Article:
Donnellan, Anne (c.1700–62), literary critic, and promoter of literature, learning, and the arts, was the daughter of Nehemiah Donnellan (qv), MP and chief baron of the Irish exchequer (c.1702–05), by his estranged second wife, Martha Donnellan (née Ussher) (1677–1751). Although no record exists of Anne's birth or baptism, the birth records of her siblings indicate that in 1729 she was in her late twenties. In 1712/13 Anne's mother married a younger man, Philip Perceval, her second cousin once removed, a civil lawyer and brother of John Perceval (qv), 1st earl of Egmont. From 1727 Anne lived with her mother and stepfather, mainly in Middlesex, returning on occasion to Ireland, sometimes for lengthy periods (e.g., September 1731–April 1733 and 1735–9). The marriage in 1728 of her only surviving sister, Catherine, to Robert Clayton (qv), a Dublin clergyman (two years before his elevation to the bishopric of Killala), had significant financial implications for her; a man of considerable private wealth, he made over his fiancé's dowry to Anne, thereby affording her a degree of financial independence. In addition, her brother Christopher, though a man of modest means, supported her throughout his life.
Donnellan is noteworthy for her many friendships with prominent figures in the fields of art, literature, and music. She features in the volume of verse by Mary Barber (qv), Poems on several occasions (1734). In a letter (10 May 1735) to Jonathan Swift (qv), who nicknamed her ‘the siren’, she described herself as ‘an asserter of the rights and privileges of women’ (Ball, iv, 332). A broadly gifted woman endowed with considerable musical talents, she was particularly renowned for her singing, as denoted by her pet name ‘Phill’, or ‘Philomel’. She developed a rapport with composer George Frederick Handel (qv), whom she probably met at one of the social gatherings hosted by her close companion, Mrs Mary Delany (qv). She and Delany were among a select audience who heard the first rehearsals of Handel's operas Alcina (1735) and Imeneo (1740); in a letter to her sister, Delany relates Donnellan's confession that she lost half the pleasure of Handel's music if the composer were not present to commentate over the passages. Handel's bequest of fifty pounds to her in his will is indicative of their mutual esteem. Through her close friendship with Elizabeth Montagu, whose intellectual interests she fostered, and her intimacy with others in the group, she was associated with the ‘bluestockings’ – though by the time Montagu and her companion Elizabeth Vesey (qv) adopted that name, Donnellan was in the last years of her life.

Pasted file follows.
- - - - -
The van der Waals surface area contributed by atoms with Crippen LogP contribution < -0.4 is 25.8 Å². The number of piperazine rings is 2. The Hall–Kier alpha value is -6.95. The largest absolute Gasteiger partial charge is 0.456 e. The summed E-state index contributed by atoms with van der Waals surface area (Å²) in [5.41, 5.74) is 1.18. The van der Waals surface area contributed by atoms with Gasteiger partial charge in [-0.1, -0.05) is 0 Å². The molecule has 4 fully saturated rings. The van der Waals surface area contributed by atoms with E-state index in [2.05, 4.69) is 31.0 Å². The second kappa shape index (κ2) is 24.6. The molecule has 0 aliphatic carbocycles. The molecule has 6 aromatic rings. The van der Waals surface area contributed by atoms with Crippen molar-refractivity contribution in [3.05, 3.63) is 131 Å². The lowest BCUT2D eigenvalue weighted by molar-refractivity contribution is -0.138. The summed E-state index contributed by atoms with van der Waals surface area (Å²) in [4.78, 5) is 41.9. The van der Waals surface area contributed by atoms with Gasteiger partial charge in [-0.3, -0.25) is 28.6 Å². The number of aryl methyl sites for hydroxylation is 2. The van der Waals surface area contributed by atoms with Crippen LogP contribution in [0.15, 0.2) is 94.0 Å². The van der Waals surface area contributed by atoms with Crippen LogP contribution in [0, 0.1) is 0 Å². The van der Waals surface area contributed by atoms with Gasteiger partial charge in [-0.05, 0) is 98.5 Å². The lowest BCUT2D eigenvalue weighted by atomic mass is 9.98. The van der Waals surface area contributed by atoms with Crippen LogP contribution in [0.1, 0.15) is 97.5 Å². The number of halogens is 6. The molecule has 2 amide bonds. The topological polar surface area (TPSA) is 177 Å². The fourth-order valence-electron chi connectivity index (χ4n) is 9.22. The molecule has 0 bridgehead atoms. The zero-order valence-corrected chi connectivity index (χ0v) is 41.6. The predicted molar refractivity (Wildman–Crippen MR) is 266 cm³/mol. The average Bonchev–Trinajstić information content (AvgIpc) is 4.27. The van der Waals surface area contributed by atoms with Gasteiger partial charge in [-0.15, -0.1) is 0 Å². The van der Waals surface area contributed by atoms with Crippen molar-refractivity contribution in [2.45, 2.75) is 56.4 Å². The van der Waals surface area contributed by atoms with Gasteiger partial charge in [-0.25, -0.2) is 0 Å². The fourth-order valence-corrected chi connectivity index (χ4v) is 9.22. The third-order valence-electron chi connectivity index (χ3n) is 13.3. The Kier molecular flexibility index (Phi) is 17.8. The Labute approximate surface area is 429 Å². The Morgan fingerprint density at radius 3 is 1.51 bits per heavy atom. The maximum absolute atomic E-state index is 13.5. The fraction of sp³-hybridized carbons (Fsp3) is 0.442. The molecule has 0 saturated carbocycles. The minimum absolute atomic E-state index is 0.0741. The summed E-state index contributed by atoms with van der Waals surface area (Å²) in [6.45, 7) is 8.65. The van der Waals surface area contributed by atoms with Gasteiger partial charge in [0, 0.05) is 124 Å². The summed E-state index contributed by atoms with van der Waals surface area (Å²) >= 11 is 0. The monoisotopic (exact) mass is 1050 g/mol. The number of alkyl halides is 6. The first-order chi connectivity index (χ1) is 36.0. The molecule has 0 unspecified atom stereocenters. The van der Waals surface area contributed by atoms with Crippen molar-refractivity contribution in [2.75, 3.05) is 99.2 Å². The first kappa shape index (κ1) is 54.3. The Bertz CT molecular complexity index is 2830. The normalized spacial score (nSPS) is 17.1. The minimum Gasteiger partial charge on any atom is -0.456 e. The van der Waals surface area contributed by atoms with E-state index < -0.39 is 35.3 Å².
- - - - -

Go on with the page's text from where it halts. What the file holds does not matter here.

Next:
While there is nothing to suggest that Donnellan aspired to become a published writer, she often engaged in criticism of the unpublished works of others. She met Samuel Richardson in 1750, and they quickly became frequent correspondents and ultimately close friends, as evidenced by the mutual bequests of mourning rings in their respective wills (a gesture that he did not extend to his wife or sister). Although renowned for disregarding the advice that he solicited, Richardson consulted her (among others in his circle of female admirers) for her views on characterisation, and appealed to her for suggestions on capturing authentically the essence of high society. On her arrival in Dublin in 1751 he sought her advice on his History of Sir Charles Grandison (1754). Donnellan never married, although Montagu claimed in a letter (January 1753) to her friend Gilbert West that she had refused a proposal of marriage from Bishop George Berkeley (qv); this was perhaps more a reflection on the latter's eccentricities than an indication that Donnellan harboured any aversion to marriage. She was taken ill in 1733–4 with an unspecified condition causing her pains in her limbs. After the deaths of her brother and mother in close succession (1751–2), compounded by the subsequent trauma of a dispute over their wills, her health declined until her death in Hanover Sq., Middlesex, on 21 May 1762.
Donnellan's bequest of £1,243, nearly a quarter of her assets, to TCD, was her final investment in intellectual life. Intended to promote ‘religious learning and good manners’, the money was used to found an annual divinity lecture series. Commencing in 1794, the Donnellan lectures were Trinity's first public lecture series. Initially lectures were delivered by a college fellow in the chapel after Sunday service, but in later years speakers were invited from other universities to talk on a variety of subjects. A list of Donnellan lectures from 1795 to 1945 is published in K. C. Bailey (ed.), Trinity College record (1951), 396–9. Donnellan was painted by Hogarth in 1731 in a family group of the Wesleys; the picture remains with the duke of Wellington at Stratfield Saye. A miniature, painted in 1751 by Rupert Barber (qv) (son of Mary Barber), hangs in the Ulster Museum.